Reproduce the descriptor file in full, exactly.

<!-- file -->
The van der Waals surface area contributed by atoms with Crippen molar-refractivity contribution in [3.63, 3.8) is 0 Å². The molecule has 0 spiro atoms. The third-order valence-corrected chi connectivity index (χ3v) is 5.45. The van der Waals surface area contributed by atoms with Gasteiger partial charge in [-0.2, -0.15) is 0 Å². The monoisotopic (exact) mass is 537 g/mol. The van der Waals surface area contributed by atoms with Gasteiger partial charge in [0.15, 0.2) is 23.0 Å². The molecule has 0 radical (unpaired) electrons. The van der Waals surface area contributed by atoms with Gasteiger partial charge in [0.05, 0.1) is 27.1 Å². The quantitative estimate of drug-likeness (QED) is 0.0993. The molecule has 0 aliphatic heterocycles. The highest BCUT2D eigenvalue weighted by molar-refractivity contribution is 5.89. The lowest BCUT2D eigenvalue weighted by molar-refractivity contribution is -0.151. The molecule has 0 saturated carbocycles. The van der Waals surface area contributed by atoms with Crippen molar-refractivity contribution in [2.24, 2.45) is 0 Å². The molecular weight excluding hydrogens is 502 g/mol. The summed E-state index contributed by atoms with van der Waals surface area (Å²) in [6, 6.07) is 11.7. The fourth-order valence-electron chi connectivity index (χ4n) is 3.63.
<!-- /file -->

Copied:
The van der Waals surface area contributed by atoms with Crippen molar-refractivity contribution in [3.63, 3.8) is 0 Å². The molecule has 0 spiro atoms. The third-order valence-corrected chi connectivity index (χ3v) is 5.45. The van der Waals surface area contributed by atoms with Gasteiger partial charge in [-0.2, -0.15) is 0 Å². The monoisotopic (exact) mass is 537 g/mol. The van der Waals surface area contributed by atoms with Gasteiger partial charge in [0.15, 0.2) is 23.0 Å². The molecule has 0 radical (unpaired) electrons. The van der Waals surface area contributed by atoms with Gasteiger partial charge in [0.05, 0.1) is 27.1 Å². The quantitative estimate of drug-likeness (QED) is 0.0993. The molecule has 0 aliphatic heterocycles. The highest BCUT2D eigenvalue weighted by molar-refractivity contribution is 5.89. The lowest BCUT2D eigenvalue weighted by molar-refractivity contribution is -0.151. The molecule has 0 saturated carbocycles. The van der Waals surface area contributed by atoms with Crippen molar-refractivity contribution in [2.24, 2.45) is 0 Å². The molecular weight excluding hydrogens is 502 g/mol. The summed E-state index contributed by atoms with van der Waals surface area (Å²) in [6, 6.07) is 11.7. The fourth-order valence-electron chi connectivity index (χ4n) is 3.63.